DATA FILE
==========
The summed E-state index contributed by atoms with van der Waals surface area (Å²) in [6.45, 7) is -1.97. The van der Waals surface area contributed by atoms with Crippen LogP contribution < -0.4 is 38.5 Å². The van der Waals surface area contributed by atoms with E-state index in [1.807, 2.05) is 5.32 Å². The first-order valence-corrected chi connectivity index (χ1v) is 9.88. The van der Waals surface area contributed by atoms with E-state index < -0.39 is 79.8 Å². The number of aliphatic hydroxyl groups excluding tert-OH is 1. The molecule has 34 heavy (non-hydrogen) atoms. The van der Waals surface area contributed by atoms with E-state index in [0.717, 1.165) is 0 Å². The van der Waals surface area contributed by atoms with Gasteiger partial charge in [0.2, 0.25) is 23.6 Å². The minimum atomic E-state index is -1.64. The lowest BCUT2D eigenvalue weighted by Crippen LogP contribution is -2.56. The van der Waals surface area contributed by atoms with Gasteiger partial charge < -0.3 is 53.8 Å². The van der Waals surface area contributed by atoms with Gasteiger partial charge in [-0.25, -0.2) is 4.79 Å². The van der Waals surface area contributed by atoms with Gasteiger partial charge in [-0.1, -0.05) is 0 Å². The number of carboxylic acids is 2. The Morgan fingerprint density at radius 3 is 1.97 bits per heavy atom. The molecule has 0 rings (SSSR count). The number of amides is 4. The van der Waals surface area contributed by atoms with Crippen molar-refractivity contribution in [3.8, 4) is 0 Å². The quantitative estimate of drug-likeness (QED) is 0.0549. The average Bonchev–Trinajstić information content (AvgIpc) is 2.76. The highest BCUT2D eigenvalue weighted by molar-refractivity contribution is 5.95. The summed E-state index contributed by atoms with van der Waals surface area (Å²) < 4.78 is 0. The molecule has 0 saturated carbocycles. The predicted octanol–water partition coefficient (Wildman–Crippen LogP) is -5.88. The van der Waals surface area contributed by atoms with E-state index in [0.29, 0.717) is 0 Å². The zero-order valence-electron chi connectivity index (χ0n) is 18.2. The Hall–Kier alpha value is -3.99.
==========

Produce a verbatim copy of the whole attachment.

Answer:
The summed E-state index contributed by atoms with van der Waals surface area (Å²) in [6.45, 7) is -1.97. The van der Waals surface area contributed by atoms with Crippen LogP contribution < -0.4 is 38.5 Å². The van der Waals surface area contributed by atoms with E-state index in [1.807, 2.05) is 5.32 Å². The first-order valence-corrected chi connectivity index (χ1v) is 9.88. The van der Waals surface area contributed by atoms with E-state index < -0.39 is 79.8 Å². The number of aliphatic hydroxyl groups excluding tert-OH is 1. The molecule has 34 heavy (non-hydrogen) atoms. The van der Waals surface area contributed by atoms with E-state index in [0.717, 1.165) is 0 Å². The van der Waals surface area contributed by atoms with Gasteiger partial charge in [0.2, 0.25) is 23.6 Å². The minimum atomic E-state index is -1.64. The lowest BCUT2D eigenvalue weighted by Crippen LogP contribution is -2.56. The van der Waals surface area contributed by atoms with Gasteiger partial charge < -0.3 is 53.8 Å². The van der Waals surface area contributed by atoms with Gasteiger partial charge in [-0.25, -0.2) is 4.79 Å². The van der Waals surface area contributed by atoms with Gasteiger partial charge in [-0.1, -0.05) is 0 Å². The number of carboxylic acids is 2. The Morgan fingerprint density at radius 3 is 1.97 bits per heavy atom. The molecule has 0 rings (SSSR count). The number of amides is 4. The van der Waals surface area contributed by atoms with Crippen molar-refractivity contribution in [3.8, 4) is 0 Å². The quantitative estimate of drug-likeness (QED) is 0.0549. The average Bonchev–Trinajstić information content (AvgIpc) is 2.76. The highest BCUT2D eigenvalue weighted by molar-refractivity contribution is 5.95. The summed E-state index contributed by atoms with van der Waals surface area (Å²) < 4.78 is 0. The molecule has 0 saturated carbocycles. The predicted octanol–water partition coefficient (Wildman–Crippen LogP) is -5.88. The van der Waals surface area contributed by atoms with E-state index in [0.29, 0.717) is 0 Å². The zero-order valence-electron chi connectivity index (χ0n) is 18.2. The Hall–Kier alpha value is -3.99.